Roget's 21st Century Thesaurus, Third Edition Copyright © 2013 by the Philip Lief Group.

EXAMPLES FROM THE WEB FOR HENCHMAN

No henchman he worthied by weapons, if witness his features, his peerless presence!

A henchman attended, carried the carven cup in hand, served the clear mead.

At sight of them, I swung round and gripped my henchman by the shoulder.

"Wh-h—" stuttered the henchman, and then almost snatched it from Tim's hand.

For his tone was that of the great man addressing his henchman.

The Governor had dined sumptuously and received his henchman graciously.

Then how good it would be to have such a henchman as Tom at my side.

It was not the Samurai but the henchman who was weak and wrong.

And she would have to call Mrs. Henchman Mother, and Audrey would be her sister!

Would they be pleased and surprised—her grandmother and Mrs. Henchman and Audrey?

WORD ORIGIN

mid-14c., hengestman, later henshman (mid-15c.) "high-ranking servant (usually of gentle birth), attendant upon a king, nobleman, etc.," originally "groom," probably from man (n.) + Old English hengest "horse, stallion, gelding," from Proto-Germanic *hangistas (cf. Old Frisian hengst, Dutch hengest, German Hengst "stallion"), perhaps literally "best at springing," from PIE *kenku- (cf. Greek kekiein "to gush forth;" Lithuanian sokti "to jump, dance;" Breton kazek "a mare," literally "that which belongs to a stallion").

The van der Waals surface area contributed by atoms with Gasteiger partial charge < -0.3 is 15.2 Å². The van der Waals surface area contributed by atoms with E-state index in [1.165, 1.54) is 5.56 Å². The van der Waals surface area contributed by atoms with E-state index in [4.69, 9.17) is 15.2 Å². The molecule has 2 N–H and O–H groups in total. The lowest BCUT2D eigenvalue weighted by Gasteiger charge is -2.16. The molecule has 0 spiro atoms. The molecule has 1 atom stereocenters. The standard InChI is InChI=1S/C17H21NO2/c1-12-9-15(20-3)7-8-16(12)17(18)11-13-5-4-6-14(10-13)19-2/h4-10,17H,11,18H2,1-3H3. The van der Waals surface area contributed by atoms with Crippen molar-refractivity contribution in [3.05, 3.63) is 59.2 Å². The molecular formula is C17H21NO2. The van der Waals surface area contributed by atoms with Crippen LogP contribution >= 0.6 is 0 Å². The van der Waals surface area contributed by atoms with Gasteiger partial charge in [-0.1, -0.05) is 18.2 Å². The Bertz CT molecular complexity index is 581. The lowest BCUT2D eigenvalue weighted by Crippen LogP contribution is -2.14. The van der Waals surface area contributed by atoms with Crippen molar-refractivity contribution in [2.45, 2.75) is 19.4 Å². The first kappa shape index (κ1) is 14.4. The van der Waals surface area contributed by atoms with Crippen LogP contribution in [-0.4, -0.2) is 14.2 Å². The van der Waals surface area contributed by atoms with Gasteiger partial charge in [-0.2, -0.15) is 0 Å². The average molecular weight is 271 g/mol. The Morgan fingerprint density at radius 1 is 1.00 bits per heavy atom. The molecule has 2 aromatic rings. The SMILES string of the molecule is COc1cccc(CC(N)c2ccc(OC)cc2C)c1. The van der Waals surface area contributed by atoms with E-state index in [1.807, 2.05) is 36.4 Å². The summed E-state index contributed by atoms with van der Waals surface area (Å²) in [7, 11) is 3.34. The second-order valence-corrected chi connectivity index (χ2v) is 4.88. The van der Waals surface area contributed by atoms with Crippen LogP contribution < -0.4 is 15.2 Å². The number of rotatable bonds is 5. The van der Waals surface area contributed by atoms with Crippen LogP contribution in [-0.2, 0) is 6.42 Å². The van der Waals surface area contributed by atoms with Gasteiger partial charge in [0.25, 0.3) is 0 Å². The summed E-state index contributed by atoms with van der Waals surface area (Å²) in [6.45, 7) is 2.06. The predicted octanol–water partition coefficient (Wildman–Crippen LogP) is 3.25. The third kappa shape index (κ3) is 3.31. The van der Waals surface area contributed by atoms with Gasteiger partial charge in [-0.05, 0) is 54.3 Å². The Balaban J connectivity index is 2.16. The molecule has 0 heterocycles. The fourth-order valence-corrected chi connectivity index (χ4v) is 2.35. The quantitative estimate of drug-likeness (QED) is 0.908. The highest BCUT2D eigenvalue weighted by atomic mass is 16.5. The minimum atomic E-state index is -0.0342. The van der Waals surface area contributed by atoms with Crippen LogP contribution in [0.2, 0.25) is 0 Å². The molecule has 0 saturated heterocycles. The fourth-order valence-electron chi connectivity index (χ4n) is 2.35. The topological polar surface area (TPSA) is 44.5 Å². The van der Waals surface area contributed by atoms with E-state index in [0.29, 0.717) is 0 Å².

Perhaps modeled on Old Norse compound hesta-maðr "horse-boy, groom." The word became obsolete in England but was retained in Scottish as "personal attendant of a Highland chief," in which sense Scott revived it in literary English from 1810. Sense of "obedient or unscrupulous follower" is first recorded 1839, probably based on a misunderstanding of the word as used by Scott.

MORE RELATED WORDS FOR HENCHMAN

Roget's 21st Century Thesaurus, Third Edition Copyright © 2013 by the Philip Lief Group.